Posts Tagged: World War I

The Rumpus Mini-Interview Project #103: Andrew Battershill

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Picture the French Surrealists recast as mobsters running a crime ring and you have the premise for Batterhill’s story.

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Every Woman Is a Nation unto Herself: A Conversation with Sabina Murray

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Sabina Murray discusses the novel Valiant Gentleman, writing characters that are fundamentally different from herself, and confronting issues of colonization.

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TORCH: Blood Trauma

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But still: A pattern. The trauma had been diluted by time. But, it was still present, still discernible, in my blood.

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The Saturday Rumpus Interview: Keith Newton

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What’s interesting, of course, is how modern life could easily be seen in the opposite way—as an ever-expanding domain of individuality and self-expression.

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The British and American Henry James

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The memorial in Chelsea Old Church tactfully describes him as “a resident of this parish who renounced a cherished citizenship to give his allegiance to England in the first year of the Great War”—the “cherished” insisting from the grave that James had been a good American. The Paris Review marks the hundredth anniversary of Henry James’s […]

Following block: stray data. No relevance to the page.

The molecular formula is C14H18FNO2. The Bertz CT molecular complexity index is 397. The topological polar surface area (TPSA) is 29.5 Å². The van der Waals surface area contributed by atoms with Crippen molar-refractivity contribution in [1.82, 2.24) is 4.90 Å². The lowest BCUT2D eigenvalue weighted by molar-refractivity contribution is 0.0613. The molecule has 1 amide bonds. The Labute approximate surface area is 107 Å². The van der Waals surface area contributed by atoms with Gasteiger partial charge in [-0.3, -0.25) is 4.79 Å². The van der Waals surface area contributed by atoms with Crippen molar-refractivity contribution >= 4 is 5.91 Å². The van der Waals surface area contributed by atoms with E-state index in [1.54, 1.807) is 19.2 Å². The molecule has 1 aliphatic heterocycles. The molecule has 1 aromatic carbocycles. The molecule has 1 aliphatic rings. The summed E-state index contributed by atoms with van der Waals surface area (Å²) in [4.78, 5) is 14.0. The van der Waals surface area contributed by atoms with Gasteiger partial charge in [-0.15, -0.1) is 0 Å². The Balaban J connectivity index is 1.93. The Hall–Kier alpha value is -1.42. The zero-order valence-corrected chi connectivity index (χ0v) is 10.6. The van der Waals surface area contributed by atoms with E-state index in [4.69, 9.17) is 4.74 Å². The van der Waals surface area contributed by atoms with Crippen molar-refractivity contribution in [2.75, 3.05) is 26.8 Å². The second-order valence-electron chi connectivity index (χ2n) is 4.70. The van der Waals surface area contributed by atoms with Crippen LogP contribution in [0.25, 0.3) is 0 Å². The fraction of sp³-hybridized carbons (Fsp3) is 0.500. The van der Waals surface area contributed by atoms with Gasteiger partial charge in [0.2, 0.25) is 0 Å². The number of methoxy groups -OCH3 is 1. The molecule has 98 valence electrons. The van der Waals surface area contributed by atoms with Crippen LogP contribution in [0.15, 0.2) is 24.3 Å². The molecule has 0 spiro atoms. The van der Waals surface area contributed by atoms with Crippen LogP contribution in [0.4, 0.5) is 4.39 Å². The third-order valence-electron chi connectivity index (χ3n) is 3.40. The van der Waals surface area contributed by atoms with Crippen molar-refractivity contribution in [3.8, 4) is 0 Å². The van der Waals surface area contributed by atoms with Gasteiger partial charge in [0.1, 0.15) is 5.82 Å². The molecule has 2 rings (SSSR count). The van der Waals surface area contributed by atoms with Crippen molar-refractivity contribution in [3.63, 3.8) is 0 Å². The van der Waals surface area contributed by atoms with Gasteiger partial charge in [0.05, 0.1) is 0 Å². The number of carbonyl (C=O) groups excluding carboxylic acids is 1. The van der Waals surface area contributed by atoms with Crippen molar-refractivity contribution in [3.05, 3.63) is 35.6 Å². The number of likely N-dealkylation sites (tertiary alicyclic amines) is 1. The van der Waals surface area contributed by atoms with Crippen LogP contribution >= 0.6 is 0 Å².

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Librarians in Wartime

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Over the holiday weekend, Linton Weeks wrote for NPR’s History Dept. on the critical role of librarians in World Wars I and II. Weeks spoke to Cara Bertram, an archivist for the American Library Association: The books that did make it into the hands of the troops, she says, boosted morale, provided connections to people […]

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The New York Comics & Picture-Story Symposium: Eddy Portnoy: A Brief History of Yiddish Cartooning

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The New York Comics & Picture-Story Symposium is a weekly forum for discussing the tradition and future of text/image work. Open to the public, it meets Tuesday nights 7-9 p.m. EST in New York City.

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